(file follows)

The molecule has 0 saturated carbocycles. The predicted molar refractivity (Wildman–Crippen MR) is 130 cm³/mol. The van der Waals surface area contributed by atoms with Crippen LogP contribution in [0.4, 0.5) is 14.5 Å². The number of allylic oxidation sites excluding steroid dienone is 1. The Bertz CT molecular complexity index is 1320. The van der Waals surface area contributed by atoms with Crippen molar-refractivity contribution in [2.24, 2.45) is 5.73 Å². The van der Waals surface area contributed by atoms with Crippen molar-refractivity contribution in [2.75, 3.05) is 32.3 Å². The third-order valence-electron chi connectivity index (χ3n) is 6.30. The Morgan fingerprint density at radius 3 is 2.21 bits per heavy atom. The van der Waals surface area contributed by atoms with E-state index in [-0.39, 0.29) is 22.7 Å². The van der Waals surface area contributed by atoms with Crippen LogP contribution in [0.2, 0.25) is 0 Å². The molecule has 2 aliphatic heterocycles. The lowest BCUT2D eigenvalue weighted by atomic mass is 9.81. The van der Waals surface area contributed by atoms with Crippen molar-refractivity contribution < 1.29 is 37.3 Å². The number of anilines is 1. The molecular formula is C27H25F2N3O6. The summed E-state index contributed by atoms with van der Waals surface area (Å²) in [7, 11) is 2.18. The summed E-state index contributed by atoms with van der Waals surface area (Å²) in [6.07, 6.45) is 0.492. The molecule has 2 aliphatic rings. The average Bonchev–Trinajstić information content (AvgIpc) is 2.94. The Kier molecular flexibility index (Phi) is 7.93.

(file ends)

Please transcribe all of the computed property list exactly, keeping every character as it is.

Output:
The molecule has 0 saturated carbocycles. The predicted molar refractivity (Wildman–Crippen MR) is 130 cm³/mol. The van der Waals surface area contributed by atoms with Crippen LogP contribution in [0.4, 0.5) is 14.5 Å². The number of allylic oxidation sites excluding steroid dienone is 1. The Bertz CT molecular complexity index is 1320. The van der Waals surface area contributed by atoms with Crippen molar-refractivity contribution in [2.24, 2.45) is 5.73 Å². The van der Waals surface area contributed by atoms with Crippen molar-refractivity contribution in [2.75, 3.05) is 32.3 Å². The third-order valence-electron chi connectivity index (χ3n) is 6.30. The Morgan fingerprint density at radius 3 is 2.21 bits per heavy atom. The van der Waals surface area contributed by atoms with E-state index in [-0.39, 0.29) is 22.7 Å². The van der Waals surface area contributed by atoms with Crippen LogP contribution in [0.2, 0.25) is 0 Å². The molecule has 2 aliphatic heterocycles. The lowest BCUT2D eigenvalue weighted by atomic mass is 9.81. The van der Waals surface area contributed by atoms with Crippen molar-refractivity contribution < 1.29 is 37.3 Å². The number of anilines is 1. The molecular formula is C27H25F2N3O6. The summed E-state index contributed by atoms with van der Waals surface area (Å²) in [7, 11) is 2.18. The summed E-state index contributed by atoms with van der Waals surface area (Å²) in [6.07, 6.45) is 0.492. The molecule has 2 aliphatic rings. The average Bonchev–Trinajstić information content (AvgIpc) is 2.94. The Kier molecular flexibility index (Phi) is 7.93.